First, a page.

A poorly attended general meeting was the scene for an exchange of questions and recriminations as Union Full Time Officers were held to account

With an audience of 35, far below the quorum of 150 students necessary, no votes were held during the two hour meeting, though the attendance jumped when members of the Lonsdale JCR filed in halfway through.

Defending their record, the Union Officers pointed to a 2% fall in their non-payroll university funding as a constraint on their actions. They said that the 2% funding cut was unavoidable, and implemented universally across University departmental spending.

Relaying the data from Redbrick research, the polling agency contracted by both the University and the Student’s Union on matters of public relations, the Officers noted a shift in student attitudes, from alcohol-fuelled nights out to studious nights in. The collapse in attendance at the Sugarhouse on Saturday’s was blamed on this.

The Grow our Minds campaign was hailed as a major success, as was the victory in the council planning vote on the future of the Sugarhouse

The question section proved ill-tempered, with some expletive-laden questions met with sarcastic tones.

Audience members grilled the officers on the actions of the Student Union in sending students to a recent conference run by a group thought to be affiliated to the Socialist Worker Party. The Union Officers apologised that the event had not been vetted, and promised that future events would be held to the same standard currently applied to external speakers.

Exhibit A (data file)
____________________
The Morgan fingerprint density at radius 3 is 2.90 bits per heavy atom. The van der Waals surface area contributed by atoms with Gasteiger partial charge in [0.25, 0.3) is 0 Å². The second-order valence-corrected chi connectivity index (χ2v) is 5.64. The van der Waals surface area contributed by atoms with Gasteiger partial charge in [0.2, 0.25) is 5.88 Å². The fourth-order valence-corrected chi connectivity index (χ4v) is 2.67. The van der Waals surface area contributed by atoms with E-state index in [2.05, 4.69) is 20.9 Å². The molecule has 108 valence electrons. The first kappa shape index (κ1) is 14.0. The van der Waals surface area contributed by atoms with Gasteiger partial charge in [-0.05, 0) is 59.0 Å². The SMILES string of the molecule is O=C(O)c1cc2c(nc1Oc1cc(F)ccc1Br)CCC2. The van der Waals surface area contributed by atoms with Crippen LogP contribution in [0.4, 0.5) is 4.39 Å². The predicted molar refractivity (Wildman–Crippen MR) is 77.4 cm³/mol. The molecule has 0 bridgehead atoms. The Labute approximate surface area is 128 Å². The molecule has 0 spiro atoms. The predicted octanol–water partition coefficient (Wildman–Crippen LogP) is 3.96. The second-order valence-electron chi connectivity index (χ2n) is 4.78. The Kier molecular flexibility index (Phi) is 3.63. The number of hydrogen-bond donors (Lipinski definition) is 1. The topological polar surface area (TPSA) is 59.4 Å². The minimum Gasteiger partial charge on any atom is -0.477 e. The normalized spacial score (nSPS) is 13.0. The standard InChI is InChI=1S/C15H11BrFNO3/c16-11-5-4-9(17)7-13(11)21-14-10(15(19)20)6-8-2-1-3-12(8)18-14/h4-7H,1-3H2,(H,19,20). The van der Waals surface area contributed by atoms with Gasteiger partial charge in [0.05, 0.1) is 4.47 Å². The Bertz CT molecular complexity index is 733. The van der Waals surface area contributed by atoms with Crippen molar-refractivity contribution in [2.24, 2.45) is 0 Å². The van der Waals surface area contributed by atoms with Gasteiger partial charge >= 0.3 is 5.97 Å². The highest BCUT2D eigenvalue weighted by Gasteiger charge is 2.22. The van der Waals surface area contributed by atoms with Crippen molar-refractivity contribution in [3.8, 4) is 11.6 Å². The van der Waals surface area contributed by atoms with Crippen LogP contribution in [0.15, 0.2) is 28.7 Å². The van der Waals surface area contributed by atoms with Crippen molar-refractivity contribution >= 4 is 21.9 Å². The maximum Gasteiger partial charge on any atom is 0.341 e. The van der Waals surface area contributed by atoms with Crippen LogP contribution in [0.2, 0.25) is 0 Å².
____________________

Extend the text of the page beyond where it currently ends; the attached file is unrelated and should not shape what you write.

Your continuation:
The promotion of the AGM was slammed by questioners, who attacked the lack of posters. The Officers defended this as an environmental stand in line with union policy.

The timing of the AGM one week after FTO elections, was blamed for the “embarrassingly poor” turnout and the failure of students to table agenda points. One student described themselves as “fucking engaged”, and detailed their lack of awareness.

The chair was criticised by the audience for cutting off students – the chair in turn criticised students for trying to load multiple questions into their queries.

University executives were grilled on accessibility issues around Spine diversions by the recently elected Part Time Officer for students with disabilities, and defended the recent closing of Edward’s Robert Court as “the best of bad choices”

The potential of new colleges was raised, with a building date of 800 bedrooms mooted for September 2020.

The free “democracy donuts” were praised by students in attendance.